#1
I plan on updating this constantly, so suggestions/commentary are certainly welcome. I'm really just out there to encourage something that guitarists are often made derided for, and I think it's time for that to come to an end.


I've got to repost this because I went to edit the original post and it told me it had gotten too long, so I think what I'm going to do is repost it here, and since a LOT of people offered suggestions as to amendments, I'm going to use this repost at the official permanent posting and any additions will be made in subsequent posts in the thread. As was the case with the last thread, your suggestions are welcome.

Introduction: Many fine musicians have been exceptionally successful without ever reading a single note of music in their lives. Many famous jazz musicians couldn't explain to you a single thing they did in their playing, they just heard it, and that's why today people such as myself are into the field of theoretical analysis of pop and jazz music, so that their methodologies can be dissected and explained to the rest of us non-geniuses.

As such, no matter your chosen style of music, many of us reach a point where we want to learn more about our craft. And to do this one often must at least have some basic understand of reading standard musical notation. If you want to learn how to solo like the guitarist from Metallica (not really my kinda music, so I don't know names), what you'll end up doing is transcribing on your own, or buying transcriptions of his solos. While very often these days publishers put out books that include both standard notation and tablature, one can discern more information regarding style and the theory behind a musicians choices by looking at standard notation, where you can see in read time actual note movement. Unlike a guitar tab where numbers represent an arbitrary fret, with standard notation you look at the piece of paper and you instantly can see which notes the musician chose, and with that information , and a bit of theory knowledge, what you can do is create rules or maxims in your head that you can use to help you apply that same idea to your own music in creative and individual ways. This is why, no matter how simple or complex your chosen style of music, we all have something to gain from being able to read standard music notation.

Aside from the "learning from others" reasoning too, you can find so much more music out there to play that is only printed in standard notation, especially if you're into jazz or classical.

Now on to the original post:

Why should I learn to read music?

A reasonable question for the contemporary guitarist. Why do I need to read music when I can just get tabs off the internet, or learn songs by ear? Well there is a fairly simple answer. Reading music will open you up to a whole new world of possibilities in terms of guitar repertoire. If you've never heard/played a Bach solo violin sonata, you're missing out on something. The harmonies of the European classical tradition are something to investigate if you’re interested in really spicing up your music. And being able to read will help you learn from these masters even faster!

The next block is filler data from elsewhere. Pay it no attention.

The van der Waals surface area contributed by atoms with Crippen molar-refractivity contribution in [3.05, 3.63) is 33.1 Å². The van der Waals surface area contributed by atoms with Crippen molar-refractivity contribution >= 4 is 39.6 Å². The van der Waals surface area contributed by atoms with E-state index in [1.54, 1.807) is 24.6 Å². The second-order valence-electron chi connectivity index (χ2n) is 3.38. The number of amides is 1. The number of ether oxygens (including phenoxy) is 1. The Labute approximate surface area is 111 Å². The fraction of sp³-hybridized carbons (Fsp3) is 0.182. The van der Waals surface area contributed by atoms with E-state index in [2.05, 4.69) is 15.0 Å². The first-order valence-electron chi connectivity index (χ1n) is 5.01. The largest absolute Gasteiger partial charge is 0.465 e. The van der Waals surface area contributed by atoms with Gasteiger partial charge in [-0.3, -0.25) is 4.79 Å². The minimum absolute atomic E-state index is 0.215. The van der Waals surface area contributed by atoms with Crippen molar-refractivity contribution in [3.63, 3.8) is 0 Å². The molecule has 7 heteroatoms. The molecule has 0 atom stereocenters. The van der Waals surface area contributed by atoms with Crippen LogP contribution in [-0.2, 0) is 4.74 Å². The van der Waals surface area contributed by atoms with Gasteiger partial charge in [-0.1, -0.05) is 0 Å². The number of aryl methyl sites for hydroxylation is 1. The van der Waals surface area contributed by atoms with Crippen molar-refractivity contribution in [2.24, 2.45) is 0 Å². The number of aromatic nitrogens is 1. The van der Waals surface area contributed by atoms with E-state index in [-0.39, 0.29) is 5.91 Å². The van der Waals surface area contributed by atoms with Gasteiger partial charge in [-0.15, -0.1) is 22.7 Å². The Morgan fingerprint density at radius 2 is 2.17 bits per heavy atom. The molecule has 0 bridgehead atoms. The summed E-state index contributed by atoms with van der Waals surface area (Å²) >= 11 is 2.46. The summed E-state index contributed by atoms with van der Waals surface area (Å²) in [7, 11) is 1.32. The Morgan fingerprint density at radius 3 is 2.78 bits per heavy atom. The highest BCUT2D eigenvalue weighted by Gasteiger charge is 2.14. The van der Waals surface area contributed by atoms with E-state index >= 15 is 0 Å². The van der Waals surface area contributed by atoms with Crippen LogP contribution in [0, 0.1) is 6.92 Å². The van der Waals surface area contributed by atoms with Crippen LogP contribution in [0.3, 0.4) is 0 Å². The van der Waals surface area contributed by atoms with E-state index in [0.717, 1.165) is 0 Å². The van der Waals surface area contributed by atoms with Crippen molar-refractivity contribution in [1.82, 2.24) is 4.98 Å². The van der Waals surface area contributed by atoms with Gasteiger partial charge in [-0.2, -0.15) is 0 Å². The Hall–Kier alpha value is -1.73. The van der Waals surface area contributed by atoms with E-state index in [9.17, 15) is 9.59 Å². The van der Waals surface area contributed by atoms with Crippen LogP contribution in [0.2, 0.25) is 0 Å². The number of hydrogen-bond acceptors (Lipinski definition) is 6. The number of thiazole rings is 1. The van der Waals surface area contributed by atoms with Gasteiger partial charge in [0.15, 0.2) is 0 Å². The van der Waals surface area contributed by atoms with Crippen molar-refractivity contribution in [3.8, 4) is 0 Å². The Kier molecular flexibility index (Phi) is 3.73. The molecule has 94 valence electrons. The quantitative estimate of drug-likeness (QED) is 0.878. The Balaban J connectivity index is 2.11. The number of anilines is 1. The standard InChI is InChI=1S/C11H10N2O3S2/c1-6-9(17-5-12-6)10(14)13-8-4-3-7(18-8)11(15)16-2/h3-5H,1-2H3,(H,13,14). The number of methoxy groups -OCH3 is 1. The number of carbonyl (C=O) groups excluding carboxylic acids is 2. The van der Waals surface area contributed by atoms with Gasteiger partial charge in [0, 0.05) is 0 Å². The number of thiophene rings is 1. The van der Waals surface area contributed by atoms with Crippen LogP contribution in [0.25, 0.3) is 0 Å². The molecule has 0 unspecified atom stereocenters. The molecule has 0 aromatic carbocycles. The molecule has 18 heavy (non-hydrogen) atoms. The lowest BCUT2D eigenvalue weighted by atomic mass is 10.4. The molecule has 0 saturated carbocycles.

Also, being able to read music will give you immense credibility with other musicians. If you meet a piano player in a coffee bar and he says he wants to jam, but wants you to learn a tune to play, he'll expect you to read music. While there are some prodigies than cannot read music and yet could wipe the floor with all of us, reading music is an excellent way to improve our playing for those of us that are not gifted with such ability! I started my musical life as a Viola player, and I can tell you from experience that those that were raised in the European/western musical education system do have something of an ego about ability, it comes with the territory. If you were to meet a Violin player who can sight read the Paganini Caprices and they were to recommend them to you (they’re great technical exercise) and you were to say “Well....I can’t read music,” you’d get a very odd look, and that other player would likely think something less of you. This plays into much of the reason that guitarists are often looked at my society as sub-par musicians. In many cases, if a musician were to tell someone "I play the trumpet," that person would assume the trumpet player can play their scales, play songs, and read music. The same is not often assumed of guitarists. The common lack of music reading ability causes the value of the guitarist to be undermined, and that hurts each and every one of us.

Also, are you wondering where Dream Theater got their inspiration for their complex harmonies? Pick up a Tchaikovsky score, or buy a copy of the score to Stravinsky's The Rite of Spring. It's all right there. Also, if you're into it, even many famous jazz musicians (like Miles Davis) talk about how they would read scores from famous classical pieces to get inspiration. Try it some time, go to your library, pick up a score and a recording of a piece, and just follow along, you'll appreciate the complexity that much more (If you’re interested, go to your local library and ask if these materials are available.)